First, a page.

Furthermore, we believe that different metrics are relative to different businesses and that combining these different metrics in the given security reduces the chances that we miscalculated our margin of safety. The key is that we combine different valuation metrics relative to different businesses, as we look for securities to hit on multiple favorable valuation metrics.
In practice, we adhere to the philosophy that growth and value are not mutually exclusive. We believe growth is a component of the value proposition in any given security. Even though our philosophy can sometimes be misconstrued as growth, because of the companies experiencing dynamic growth and dynamic change, we actually run the portfolio in a manner more consistent with a value investment philosophy while not ignoring what would be perceived as growth companies.
We also look for something extremely compelling in a security, whether it is a piece of intellectual property that the company has or a positive structural change in an industry or a business that causes the company to have a differentiated competitive position. To our way of thinking, such a competitive position creates an asymmetrically favorable return profile, which is how we try to populate our portfolio.
Our approach has an opportunistic component as well. The fund participates in both long and shorter duration investment opportunities. By long-term duration, we mean three to five years and beyond, whereas for shorter duration investments our time horizon is between six months and a year. Additionally, these investments are characterized by event-driven special situations or the presence of a catalyst to unlock value that we can see on the near-term horizon.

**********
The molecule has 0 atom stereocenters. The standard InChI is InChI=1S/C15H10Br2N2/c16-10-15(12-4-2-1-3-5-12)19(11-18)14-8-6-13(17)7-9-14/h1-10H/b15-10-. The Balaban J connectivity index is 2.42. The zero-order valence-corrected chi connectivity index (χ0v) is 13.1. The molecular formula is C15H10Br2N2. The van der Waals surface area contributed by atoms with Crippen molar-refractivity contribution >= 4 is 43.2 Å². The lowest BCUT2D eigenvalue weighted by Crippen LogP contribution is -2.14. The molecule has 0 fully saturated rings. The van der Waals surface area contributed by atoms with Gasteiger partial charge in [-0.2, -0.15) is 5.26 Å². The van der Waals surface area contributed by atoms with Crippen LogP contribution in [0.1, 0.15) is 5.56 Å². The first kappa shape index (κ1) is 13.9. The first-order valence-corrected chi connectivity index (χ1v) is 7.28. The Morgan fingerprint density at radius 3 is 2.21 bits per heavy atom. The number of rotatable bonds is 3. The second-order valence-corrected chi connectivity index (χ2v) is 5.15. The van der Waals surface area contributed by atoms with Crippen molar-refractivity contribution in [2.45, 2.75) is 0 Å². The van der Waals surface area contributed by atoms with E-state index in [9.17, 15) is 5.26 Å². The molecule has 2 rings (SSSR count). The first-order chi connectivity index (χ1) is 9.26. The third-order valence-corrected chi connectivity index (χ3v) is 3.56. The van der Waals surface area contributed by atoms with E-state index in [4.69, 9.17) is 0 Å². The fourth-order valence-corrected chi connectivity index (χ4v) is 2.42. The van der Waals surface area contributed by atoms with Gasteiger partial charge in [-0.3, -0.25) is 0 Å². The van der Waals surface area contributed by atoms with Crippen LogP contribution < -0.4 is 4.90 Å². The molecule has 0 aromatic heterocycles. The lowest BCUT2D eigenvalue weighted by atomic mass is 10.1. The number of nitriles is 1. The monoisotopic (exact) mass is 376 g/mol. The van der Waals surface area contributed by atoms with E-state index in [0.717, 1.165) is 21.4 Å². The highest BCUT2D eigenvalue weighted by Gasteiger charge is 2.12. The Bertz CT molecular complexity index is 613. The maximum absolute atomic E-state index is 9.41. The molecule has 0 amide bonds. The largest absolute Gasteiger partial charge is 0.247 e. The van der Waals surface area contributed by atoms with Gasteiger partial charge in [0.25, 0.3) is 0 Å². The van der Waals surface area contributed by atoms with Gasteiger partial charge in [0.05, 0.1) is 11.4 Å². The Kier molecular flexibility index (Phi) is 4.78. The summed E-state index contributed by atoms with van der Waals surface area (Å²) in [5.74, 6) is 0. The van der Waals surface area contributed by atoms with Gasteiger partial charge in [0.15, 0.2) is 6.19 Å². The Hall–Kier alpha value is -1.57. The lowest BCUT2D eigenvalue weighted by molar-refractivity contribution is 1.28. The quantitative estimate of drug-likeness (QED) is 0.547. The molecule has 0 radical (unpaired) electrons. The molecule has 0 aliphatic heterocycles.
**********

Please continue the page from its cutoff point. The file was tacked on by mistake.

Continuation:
Q: What is your research process?
A : Potential ideas could come from a number of different sources. They can be valuation-driven or thematically-driven. For instance, an industry could be out of favor but may not be structurally impaired, or there might be other industry factors such as low historical valuation or a business opportunity, or catalyst identification.
As part of the investment process, we conduct extensive third-party research. We try to understand what is happening in different businesses and industries through our meetings and assessments with a company’s top management. Among the qualitative factors that we take into account are also a company’s management effectiveness and its quality of earnings.